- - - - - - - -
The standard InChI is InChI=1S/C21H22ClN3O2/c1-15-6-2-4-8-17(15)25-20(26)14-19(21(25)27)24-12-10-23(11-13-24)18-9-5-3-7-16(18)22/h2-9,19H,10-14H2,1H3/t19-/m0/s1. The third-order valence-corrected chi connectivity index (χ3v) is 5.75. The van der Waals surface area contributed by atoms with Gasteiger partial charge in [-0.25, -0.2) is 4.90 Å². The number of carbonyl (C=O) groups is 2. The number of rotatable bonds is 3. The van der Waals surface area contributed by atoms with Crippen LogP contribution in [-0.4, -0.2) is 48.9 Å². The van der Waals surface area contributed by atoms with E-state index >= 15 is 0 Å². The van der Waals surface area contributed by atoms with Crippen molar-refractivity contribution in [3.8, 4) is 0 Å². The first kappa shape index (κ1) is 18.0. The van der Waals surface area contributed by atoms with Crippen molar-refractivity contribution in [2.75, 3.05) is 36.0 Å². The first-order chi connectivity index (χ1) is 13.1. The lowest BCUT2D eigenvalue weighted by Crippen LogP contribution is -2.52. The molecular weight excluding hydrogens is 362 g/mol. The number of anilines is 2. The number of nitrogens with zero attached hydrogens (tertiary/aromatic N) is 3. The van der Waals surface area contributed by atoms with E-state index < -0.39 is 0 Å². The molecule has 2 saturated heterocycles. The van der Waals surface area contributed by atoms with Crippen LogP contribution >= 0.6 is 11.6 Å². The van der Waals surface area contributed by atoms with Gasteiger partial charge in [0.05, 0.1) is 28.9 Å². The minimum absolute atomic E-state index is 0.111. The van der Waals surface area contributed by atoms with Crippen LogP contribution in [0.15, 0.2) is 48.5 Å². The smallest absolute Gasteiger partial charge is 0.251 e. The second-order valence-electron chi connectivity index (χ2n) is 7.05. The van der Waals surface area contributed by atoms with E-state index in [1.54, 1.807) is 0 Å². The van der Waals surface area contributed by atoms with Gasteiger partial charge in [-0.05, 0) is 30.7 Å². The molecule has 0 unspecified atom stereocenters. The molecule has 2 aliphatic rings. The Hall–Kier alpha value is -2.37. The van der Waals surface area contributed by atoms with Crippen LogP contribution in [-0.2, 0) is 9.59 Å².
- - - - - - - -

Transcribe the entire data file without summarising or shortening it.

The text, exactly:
The standard InChI is InChI=1S/C21H22ClN3O2/c1-15-6-2-4-8-17(15)25-20(26)14-19(21(25)27)24-12-10-23(11-13-24)18-9-5-3-7-16(18)22/h2-9,19H,10-14H2,1H3/t19-/m0/s1. The third-order valence-corrected chi connectivity index (χ3v) is 5.75. The van der Waals surface area contributed by atoms with Gasteiger partial charge in [-0.25, -0.2) is 4.90 Å². The number of carbonyl (C=O) groups is 2. The number of rotatable bonds is 3. The van der Waals surface area contributed by atoms with Crippen LogP contribution in [-0.4, -0.2) is 48.9 Å². The van der Waals surface area contributed by atoms with E-state index >= 15 is 0 Å². The van der Waals surface area contributed by atoms with Crippen molar-refractivity contribution in [3.8, 4) is 0 Å². The first kappa shape index (κ1) is 18.0. The van der Waals surface area contributed by atoms with Crippen molar-refractivity contribution in [2.75, 3.05) is 36.0 Å². The first-order chi connectivity index (χ1) is 13.1. The lowest BCUT2D eigenvalue weighted by Crippen LogP contribution is -2.52. The molecular weight excluding hydrogens is 362 g/mol. The number of anilines is 2. The number of nitrogens with zero attached hydrogens (tertiary/aromatic N) is 3. The van der Waals surface area contributed by atoms with E-state index < -0.39 is 0 Å². The molecule has 2 saturated heterocycles. The van der Waals surface area contributed by atoms with Crippen LogP contribution >= 0.6 is 11.6 Å². The van der Waals surface area contributed by atoms with Gasteiger partial charge in [0.05, 0.1) is 28.9 Å². The minimum absolute atomic E-state index is 0.111. The van der Waals surface area contributed by atoms with Crippen LogP contribution in [0.15, 0.2) is 48.5 Å². The smallest absolute Gasteiger partial charge is 0.251 e. The second-order valence-electron chi connectivity index (χ2n) is 7.05. The van der Waals surface area contributed by atoms with E-state index in [1.54, 1.807) is 0 Å². The van der Waals surface area contributed by atoms with Gasteiger partial charge in [-0.05, 0) is 30.7 Å². The molecule has 0 unspecified atom stereocenters. The molecule has 2 aliphatic rings. The Hall–Kier alpha value is -2.37. The van der Waals surface area contributed by atoms with Crippen LogP contribution in [-0.2, 0) is 9.59 Å².